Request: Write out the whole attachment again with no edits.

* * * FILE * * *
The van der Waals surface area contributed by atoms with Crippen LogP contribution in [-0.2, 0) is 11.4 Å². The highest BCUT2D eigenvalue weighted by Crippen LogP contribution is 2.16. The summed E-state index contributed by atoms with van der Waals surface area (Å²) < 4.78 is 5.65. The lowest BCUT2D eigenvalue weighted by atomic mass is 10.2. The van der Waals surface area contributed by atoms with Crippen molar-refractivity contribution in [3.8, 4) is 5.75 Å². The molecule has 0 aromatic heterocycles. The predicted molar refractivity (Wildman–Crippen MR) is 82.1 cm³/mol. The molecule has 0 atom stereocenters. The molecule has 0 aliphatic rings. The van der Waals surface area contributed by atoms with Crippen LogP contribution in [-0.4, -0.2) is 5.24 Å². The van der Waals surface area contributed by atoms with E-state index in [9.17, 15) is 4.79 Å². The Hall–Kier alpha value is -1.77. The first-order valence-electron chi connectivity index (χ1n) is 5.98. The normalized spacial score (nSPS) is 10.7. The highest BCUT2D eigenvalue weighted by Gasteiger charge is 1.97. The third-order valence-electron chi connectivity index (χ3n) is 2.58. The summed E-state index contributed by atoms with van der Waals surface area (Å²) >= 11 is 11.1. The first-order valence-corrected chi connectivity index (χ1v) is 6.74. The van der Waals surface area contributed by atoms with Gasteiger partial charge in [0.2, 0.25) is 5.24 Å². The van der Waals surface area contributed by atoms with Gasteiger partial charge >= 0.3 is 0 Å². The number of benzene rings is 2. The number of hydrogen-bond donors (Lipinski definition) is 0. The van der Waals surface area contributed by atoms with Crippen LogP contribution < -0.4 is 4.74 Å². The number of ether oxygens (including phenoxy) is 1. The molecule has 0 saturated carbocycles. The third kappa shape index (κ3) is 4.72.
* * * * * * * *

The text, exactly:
The van der Waals surface area contributed by atoms with Crippen LogP contribution in [-0.2, 0) is 11.4 Å². The highest BCUT2D eigenvalue weighted by Crippen LogP contribution is 2.16. The summed E-state index contributed by atoms with van der Waals surface area (Å²) < 4.78 is 5.65. The lowest BCUT2D eigenvalue weighted by atomic mass is 10.2. The van der Waals surface area contributed by atoms with Crippen molar-refractivity contribution in [3.8, 4) is 5.75 Å². The molecule has 0 aromatic heterocycles. The predicted molar refractivity (Wildman–Crippen MR) is 82.1 cm³/mol. The molecule has 0 atom stereocenters. The molecule has 0 aliphatic rings. The van der Waals surface area contributed by atoms with Crippen LogP contribution in [-0.4, -0.2) is 5.24 Å². The van der Waals surface area contributed by atoms with E-state index in [9.17, 15) is 4.79 Å². The Hall–Kier alpha value is -1.77. The first-order valence-electron chi connectivity index (χ1n) is 5.98. The normalized spacial score (nSPS) is 10.7. The highest BCUT2D eigenvalue weighted by Gasteiger charge is 1.97. The third-order valence-electron chi connectivity index (χ3n) is 2.58. The summed E-state index contributed by atoms with van der Waals surface area (Å²) >= 11 is 11.1. The first-order valence-corrected chi connectivity index (χ1v) is 6.74. The van der Waals surface area contributed by atoms with Gasteiger partial charge in [0.2, 0.25) is 5.24 Å². The van der Waals surface area contributed by atoms with Gasteiger partial charge >= 0.3 is 0 Å². The number of benzene rings is 2. The number of hydrogen-bond donors (Lipinski definition) is 0. The van der Waals surface area contributed by atoms with Crippen LogP contribution < -0.4 is 4.74 Å². The number of ether oxygens (including phenoxy) is 1. The molecule has 0 saturated carbocycles. The third kappa shape index (κ3) is 4.72.